By Aaron Allen, The Seattle Medium
Bruce Harrell announced his candidacy for Seattle City Mayor Tuesday morning with Garfield in the backdrop.
Harrell — a former city council member, longtime community leader and native of Seattle — held his campaign announcement outside of Garfield High School,where he graduated as valedictorian before attending the UW as a standout student athlete.
With the stakes high amidst economic downturns, COVID, racial injustice and homelessness, Harrell says that he looks to bring his extensive political experience, love and knowledge of his community and action to bring about bold and creative ways to bring meaningful change to the lives of Seattleites.
“After a successful political and legal career, I was content with private life,” says Harrell. “With what we are seeing now with racial unrest, social injustice, lack of police accountability, struggling business, healthcare, I am going to use every tool at my expense to run for office. But I’ve decided, and my family decided, to use every means at my disposal to change the narrative and revitalize this city. So, I am all in and looking forward to campaigning and hopefully winning.”
With this new commitment, his decision supported by family, friends and community leaders, Harrell believes his voice and experience can bring about the necessary changes for a more healthy and vibrant city and believes he is the right person, right now for the job.
“What is different now?” says Harrell. “What the city realizes is they need the kind of person who is not afraid to make bold proposals and propose creative ideas and not afraid to speak their minds and I do not know anyone who has ever questioned whether I was hesitant to speak my mind on things I believe in.”
Harrell says his campaign will revolve around a core of policy issues like community health, racial justice, police reform, criminal reform, homelessness and bringing a collaborative environment with business-to-business relationships.
“My first priority is clearly building a healthy society and making sure that we heal from COVID and recover,” says Harrell. “Not just for the health of our residents but also the economic health of our businesses so, you will see a business revitalization unlike before.”
“Racial unrest and social injustice are clearly a priority and police reform as well,” continued Harrell. “So, we will daylight the issue of institutional racism and practices in this city. We will not dance around it. With respect to homelessness, which is a big priority of mine, what we are going to do is we are going to ask the question, ‘what can [we] do collectively to drastically move the needle to address homelessness, to change the narrative to a collective and community problem because Seattle is compassionate.”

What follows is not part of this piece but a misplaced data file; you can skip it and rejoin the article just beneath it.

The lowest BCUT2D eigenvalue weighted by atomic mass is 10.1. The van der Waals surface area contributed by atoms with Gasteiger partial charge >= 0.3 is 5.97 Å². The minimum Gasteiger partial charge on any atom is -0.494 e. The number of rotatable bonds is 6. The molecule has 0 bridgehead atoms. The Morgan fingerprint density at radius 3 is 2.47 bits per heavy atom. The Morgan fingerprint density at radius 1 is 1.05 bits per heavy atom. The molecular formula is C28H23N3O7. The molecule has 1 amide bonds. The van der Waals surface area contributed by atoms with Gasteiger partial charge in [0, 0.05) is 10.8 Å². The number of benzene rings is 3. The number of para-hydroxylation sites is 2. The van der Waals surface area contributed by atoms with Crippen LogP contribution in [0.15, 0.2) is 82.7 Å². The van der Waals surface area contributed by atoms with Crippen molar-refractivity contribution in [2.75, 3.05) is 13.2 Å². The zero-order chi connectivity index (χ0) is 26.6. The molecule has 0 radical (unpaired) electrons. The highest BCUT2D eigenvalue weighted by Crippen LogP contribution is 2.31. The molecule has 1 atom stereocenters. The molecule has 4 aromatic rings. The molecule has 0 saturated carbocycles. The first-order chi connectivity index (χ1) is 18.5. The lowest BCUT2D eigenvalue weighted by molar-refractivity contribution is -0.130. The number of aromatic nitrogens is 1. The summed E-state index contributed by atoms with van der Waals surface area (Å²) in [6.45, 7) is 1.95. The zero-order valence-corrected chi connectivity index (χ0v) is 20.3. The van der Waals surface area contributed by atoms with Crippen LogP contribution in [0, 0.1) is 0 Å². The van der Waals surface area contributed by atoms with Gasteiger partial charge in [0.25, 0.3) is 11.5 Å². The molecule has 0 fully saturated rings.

One thing that is clear when talking to Harrell is his love for the city of Seattle. Growing up in the Central District, attending T.T. Minor Elementary, Meany Middle School, Garfield High School and then the University of Washington one cannot get any more homegrown than that. It is that relationship, the relationships with others, the connection he has with his city that fuels the love Harrell has for the people of Seattle, the city itself and its potential.
“I am about relationships,” says Harrell. “For example, I’ve known the newly appointed Superintendent of Seattle Public Schools for many years, can you imagine the types of education policies we can achieve simply because we are friends?
“So, in Seattle we are going to establish relationships that we’ve never had before,” added Harrell. “We are going to speak to one another and the Mayor — he or she has to set the tone for that.”
Supporters like Roberto Jourdan, a retired Seattle fire fighter and past president of the Black Fire Fighter Association and president of the Royal Esquire Club, believes that Harrell is the right person to not only bring the city together, but to move it forward in the right direction during a time when the city really needs strong leadership.
“With all that is going on in Seattle, I believe Bruce is running because of the love he has for this city,” says Jourdan. “Just the fact that so much needs to done to try and get us back on the road, we are so divided all the way around and I think right now, Bruce is the only one that can do it.”
“There aren’t very many other people out there [running] with the experience, with the ties to the community,” added Jourdan. “Between his Husky legacy, city council, being city council president, friendships that he has made throughout the years, he is doing it out of love and the city of Seattle should be glad he is running.”
In an open letter to the community announcing his candidacy, Harrell outlined his plans and ideas to address many of the challenges facing our city, and the values that inform those ideas, rooted in his experiences and those of his family. Click here to view the letter.